Public Wi-Fi is very convenient for individuals who don’t have an unlimited data plan on their phones or need to use their laptops in a hotel. However, using public networks is much different than using the Wi-Fi in your home. Therefore, safely using the public internet on your devices is essential for protecting and securing your data. Read on to learn what public Wi-Fi is, the types of public networks, and how to safely use them on your devices.
What Is Public Wi-Fi?
Public Wi-Fi is a free hot spot in a public place. For example, when you connect to the internet at the airport, you’re using public Wi-Fi. You can also find these hot spots in restaurants, hotels, parks, etc. Anyone can connect to public Wi-Fi at any given time if they have a device capable of using the internet.
The Two Types of Public Wi-Fi
When you’re wandering around in public, you can come across Wi-Fi in two forms. These forms are secured and unsecured networks.
On a secured Wi-Fi network, the user will need to provide additional security measures, such as agreeing to terms and conditions, typing in a password, or creating an account. Unsecured Wi-Fi forgoes those obligations, and anyone can connect to the network without a security measure.
Take the airport example from before. Generally, when you connect to the internet at your local airport, you must check a box that says you know and understand their terms and conditions when using their Wi-Fi. This means their network is secure.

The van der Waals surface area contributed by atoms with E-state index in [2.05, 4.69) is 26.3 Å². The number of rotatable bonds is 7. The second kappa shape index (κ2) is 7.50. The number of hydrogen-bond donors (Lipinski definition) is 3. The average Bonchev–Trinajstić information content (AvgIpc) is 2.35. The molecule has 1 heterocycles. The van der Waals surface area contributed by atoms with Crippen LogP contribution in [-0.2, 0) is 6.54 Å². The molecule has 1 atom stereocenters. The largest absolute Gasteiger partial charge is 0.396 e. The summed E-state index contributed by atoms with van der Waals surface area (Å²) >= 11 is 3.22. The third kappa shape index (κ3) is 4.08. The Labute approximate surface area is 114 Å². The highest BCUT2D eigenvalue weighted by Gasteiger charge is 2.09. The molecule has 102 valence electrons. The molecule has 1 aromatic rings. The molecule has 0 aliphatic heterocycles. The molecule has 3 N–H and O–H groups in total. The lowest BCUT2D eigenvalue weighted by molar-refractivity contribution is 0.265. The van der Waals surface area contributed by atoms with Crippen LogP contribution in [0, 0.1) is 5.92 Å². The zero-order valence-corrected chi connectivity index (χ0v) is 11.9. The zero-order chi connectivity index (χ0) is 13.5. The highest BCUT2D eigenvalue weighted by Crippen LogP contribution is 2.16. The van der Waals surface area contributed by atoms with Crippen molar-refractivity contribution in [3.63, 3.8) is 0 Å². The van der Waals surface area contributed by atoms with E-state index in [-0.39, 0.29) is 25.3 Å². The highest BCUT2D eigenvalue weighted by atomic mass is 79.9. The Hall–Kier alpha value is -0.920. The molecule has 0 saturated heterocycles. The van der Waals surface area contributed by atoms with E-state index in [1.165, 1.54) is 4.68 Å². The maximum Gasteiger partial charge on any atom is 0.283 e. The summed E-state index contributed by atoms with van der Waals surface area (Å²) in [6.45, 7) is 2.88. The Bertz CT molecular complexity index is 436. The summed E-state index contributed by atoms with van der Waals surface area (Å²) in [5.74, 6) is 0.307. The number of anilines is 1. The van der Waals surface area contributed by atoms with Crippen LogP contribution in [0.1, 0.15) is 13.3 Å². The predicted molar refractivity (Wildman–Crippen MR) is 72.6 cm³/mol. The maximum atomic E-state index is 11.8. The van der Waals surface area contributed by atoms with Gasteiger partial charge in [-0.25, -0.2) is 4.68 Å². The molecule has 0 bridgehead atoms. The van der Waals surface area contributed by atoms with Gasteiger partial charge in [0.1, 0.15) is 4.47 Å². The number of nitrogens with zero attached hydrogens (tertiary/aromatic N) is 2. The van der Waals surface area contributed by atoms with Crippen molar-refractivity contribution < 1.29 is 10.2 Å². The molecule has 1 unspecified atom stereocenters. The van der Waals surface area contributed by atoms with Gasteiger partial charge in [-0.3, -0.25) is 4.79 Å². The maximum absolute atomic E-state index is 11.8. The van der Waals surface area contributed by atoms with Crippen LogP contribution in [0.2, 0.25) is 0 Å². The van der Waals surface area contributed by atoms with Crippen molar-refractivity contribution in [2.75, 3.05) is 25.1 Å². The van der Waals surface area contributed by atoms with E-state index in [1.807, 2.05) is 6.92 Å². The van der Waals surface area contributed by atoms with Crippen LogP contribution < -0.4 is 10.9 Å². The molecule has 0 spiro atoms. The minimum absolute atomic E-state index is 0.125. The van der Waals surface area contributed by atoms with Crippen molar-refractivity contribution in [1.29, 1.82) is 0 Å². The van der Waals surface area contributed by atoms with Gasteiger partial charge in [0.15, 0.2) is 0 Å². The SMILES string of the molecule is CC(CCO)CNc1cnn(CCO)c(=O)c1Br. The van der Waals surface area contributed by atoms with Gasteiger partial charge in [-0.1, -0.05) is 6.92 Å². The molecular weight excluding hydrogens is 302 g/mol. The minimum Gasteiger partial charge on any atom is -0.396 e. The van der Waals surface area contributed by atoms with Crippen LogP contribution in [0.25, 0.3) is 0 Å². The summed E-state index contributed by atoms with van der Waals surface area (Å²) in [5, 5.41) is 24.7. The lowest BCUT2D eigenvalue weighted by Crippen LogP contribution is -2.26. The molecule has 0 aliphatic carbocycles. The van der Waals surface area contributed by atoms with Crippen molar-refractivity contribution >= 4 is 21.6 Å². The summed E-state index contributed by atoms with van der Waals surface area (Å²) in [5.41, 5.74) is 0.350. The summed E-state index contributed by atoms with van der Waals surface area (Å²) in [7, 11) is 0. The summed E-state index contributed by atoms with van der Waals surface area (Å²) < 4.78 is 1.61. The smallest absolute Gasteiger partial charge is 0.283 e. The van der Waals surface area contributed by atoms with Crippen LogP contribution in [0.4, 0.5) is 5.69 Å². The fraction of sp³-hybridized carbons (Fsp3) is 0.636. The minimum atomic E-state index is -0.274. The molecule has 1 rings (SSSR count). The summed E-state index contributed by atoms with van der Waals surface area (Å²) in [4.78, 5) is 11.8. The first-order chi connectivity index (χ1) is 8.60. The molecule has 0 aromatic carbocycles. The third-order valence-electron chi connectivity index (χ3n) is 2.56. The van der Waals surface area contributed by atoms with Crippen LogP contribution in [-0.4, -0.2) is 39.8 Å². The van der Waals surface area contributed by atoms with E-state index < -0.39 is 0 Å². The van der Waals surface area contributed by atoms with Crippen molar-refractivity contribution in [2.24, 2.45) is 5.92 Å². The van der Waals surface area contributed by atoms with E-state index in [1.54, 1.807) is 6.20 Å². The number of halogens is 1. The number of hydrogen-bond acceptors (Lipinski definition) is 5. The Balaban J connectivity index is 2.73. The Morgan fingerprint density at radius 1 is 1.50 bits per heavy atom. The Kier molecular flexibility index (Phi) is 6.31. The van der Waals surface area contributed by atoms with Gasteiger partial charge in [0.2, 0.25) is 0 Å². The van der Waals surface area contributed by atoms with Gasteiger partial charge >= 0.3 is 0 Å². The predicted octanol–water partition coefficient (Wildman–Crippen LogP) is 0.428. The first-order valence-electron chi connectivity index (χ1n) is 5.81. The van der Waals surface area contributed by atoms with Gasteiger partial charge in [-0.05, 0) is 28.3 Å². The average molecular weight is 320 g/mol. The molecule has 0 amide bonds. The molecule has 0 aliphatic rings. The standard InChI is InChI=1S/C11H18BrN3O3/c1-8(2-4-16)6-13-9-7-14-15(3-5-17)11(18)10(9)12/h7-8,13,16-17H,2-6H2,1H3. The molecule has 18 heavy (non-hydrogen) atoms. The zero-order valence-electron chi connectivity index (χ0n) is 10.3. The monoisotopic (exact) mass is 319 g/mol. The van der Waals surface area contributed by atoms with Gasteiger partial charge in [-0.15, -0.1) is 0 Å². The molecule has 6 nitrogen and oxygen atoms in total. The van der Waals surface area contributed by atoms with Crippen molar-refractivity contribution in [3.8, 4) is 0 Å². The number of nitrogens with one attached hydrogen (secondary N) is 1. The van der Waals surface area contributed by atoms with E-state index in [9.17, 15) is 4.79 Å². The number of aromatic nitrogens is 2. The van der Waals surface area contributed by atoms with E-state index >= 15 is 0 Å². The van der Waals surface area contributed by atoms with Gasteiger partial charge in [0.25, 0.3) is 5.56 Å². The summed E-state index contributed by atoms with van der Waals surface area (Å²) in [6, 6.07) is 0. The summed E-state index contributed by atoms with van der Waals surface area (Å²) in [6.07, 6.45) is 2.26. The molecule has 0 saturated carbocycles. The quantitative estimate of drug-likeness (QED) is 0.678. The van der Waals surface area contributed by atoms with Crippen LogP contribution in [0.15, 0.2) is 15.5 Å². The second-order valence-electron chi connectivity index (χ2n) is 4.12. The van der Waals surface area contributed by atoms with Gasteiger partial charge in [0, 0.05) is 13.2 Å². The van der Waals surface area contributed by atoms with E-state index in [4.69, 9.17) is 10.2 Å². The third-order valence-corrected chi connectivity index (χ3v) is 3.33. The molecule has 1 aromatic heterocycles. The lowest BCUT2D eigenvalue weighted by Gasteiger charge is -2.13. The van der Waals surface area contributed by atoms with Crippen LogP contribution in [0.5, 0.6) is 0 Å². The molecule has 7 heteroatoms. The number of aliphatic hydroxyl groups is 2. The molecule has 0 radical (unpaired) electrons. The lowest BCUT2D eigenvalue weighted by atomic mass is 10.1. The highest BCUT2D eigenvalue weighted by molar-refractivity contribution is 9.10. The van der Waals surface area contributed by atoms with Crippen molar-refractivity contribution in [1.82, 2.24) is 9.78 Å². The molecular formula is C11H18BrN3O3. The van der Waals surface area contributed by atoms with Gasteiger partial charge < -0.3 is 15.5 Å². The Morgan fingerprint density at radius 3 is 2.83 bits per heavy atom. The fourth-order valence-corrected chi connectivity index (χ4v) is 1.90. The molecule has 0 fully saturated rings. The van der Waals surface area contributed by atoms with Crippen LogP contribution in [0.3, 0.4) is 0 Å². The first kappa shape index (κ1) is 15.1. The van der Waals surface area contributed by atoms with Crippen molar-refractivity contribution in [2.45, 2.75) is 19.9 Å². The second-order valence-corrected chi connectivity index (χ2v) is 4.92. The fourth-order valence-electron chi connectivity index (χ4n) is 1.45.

On the other hand, the hot spot at your favorite coffee shop might not ask you to register or check a terms and conditions box. Instead, the network will automatically connect once you click on it. This means their network is unsecured.
Is Public Wi-Fi Safe?
Many individuals connect their phones to free Wi-Fi without much second thought. Connecting to a free public hot spot is usually safe when encryption is in use. However, in some instances, this Wi-Fi isn’t always the safest because hackers, viruses, and malware could lurk around the corner.
Luckily, there are ways to safely use the public internet on your devices. Continue reading for the best tips when connecting to these hot spots, and learn how to protect your privacy.
Which Public Network Should You Connect To?
Now that you know the two types of public networks, which one do you believe you should use? The answer is in the type of public Wi-Fi! If the network is secure, you’re good to go. But if the Wi-Fi is unsecured, there is a chance you could run into security and privacy issues.
As a rule of thumb, only ever connect your devices to a secured public Wi-Fi. This will ensure the encryption of your information and prevent a data leak. If you do enter an unsecured public hot spot, please note that your information could be at risk.
Do Not Use Auto-Connect
Without realizing it, your phone is probably automatically connecting to Wi-Fi—or it’s at least auto-connecting to networks you’ve already been on. This is true of most of your devices, such as smartphones, laptops, and tablets.